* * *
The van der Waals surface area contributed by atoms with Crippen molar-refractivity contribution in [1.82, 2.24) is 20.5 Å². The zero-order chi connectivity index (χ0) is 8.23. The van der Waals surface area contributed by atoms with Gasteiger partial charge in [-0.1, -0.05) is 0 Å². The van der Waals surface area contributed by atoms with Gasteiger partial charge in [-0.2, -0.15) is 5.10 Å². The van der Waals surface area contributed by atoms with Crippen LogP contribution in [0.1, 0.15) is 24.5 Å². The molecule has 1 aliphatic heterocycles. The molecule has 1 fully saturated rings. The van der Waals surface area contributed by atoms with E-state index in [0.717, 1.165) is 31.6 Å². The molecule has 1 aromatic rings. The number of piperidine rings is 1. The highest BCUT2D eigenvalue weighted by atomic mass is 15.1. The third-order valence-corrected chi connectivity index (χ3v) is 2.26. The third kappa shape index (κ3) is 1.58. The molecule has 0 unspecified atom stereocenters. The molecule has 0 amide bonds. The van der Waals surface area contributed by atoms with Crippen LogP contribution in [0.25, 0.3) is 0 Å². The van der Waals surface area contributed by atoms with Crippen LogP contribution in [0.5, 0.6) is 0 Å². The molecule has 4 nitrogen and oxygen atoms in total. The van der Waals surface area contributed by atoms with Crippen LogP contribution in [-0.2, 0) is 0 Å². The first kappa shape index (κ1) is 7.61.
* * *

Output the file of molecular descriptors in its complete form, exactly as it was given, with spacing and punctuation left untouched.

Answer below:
The van der Waals surface area contributed by atoms with Crippen molar-refractivity contribution in [1.82, 2.24) is 20.5 Å². The zero-order chi connectivity index (χ0) is 8.23. The van der Waals surface area contributed by atoms with Gasteiger partial charge in [-0.1, -0.05) is 0 Å². The van der Waals surface area contributed by atoms with Gasteiger partial charge in [-0.2, -0.15) is 5.10 Å². The van der Waals surface area contributed by atoms with Crippen LogP contribution in [0.1, 0.15) is 24.5 Å². The molecule has 1 aliphatic heterocycles. The molecule has 1 fully saturated rings. The van der Waals surface area contributed by atoms with E-state index in [0.717, 1.165) is 31.6 Å². The molecule has 1 aromatic rings. The number of piperidine rings is 1. The highest BCUT2D eigenvalue weighted by atomic mass is 15.1. The third-order valence-corrected chi connectivity index (χ3v) is 2.26. The third kappa shape index (κ3) is 1.58. The molecule has 0 unspecified atom stereocenters. The molecule has 0 amide bonds. The van der Waals surface area contributed by atoms with Crippen LogP contribution in [0.25, 0.3) is 0 Å². The van der Waals surface area contributed by atoms with Crippen LogP contribution in [0.5, 0.6) is 0 Å². The molecule has 4 nitrogen and oxygen atoms in total. The van der Waals surface area contributed by atoms with Crippen LogP contribution in [-0.2, 0) is 0 Å². The first kappa shape index (κ1) is 7.61.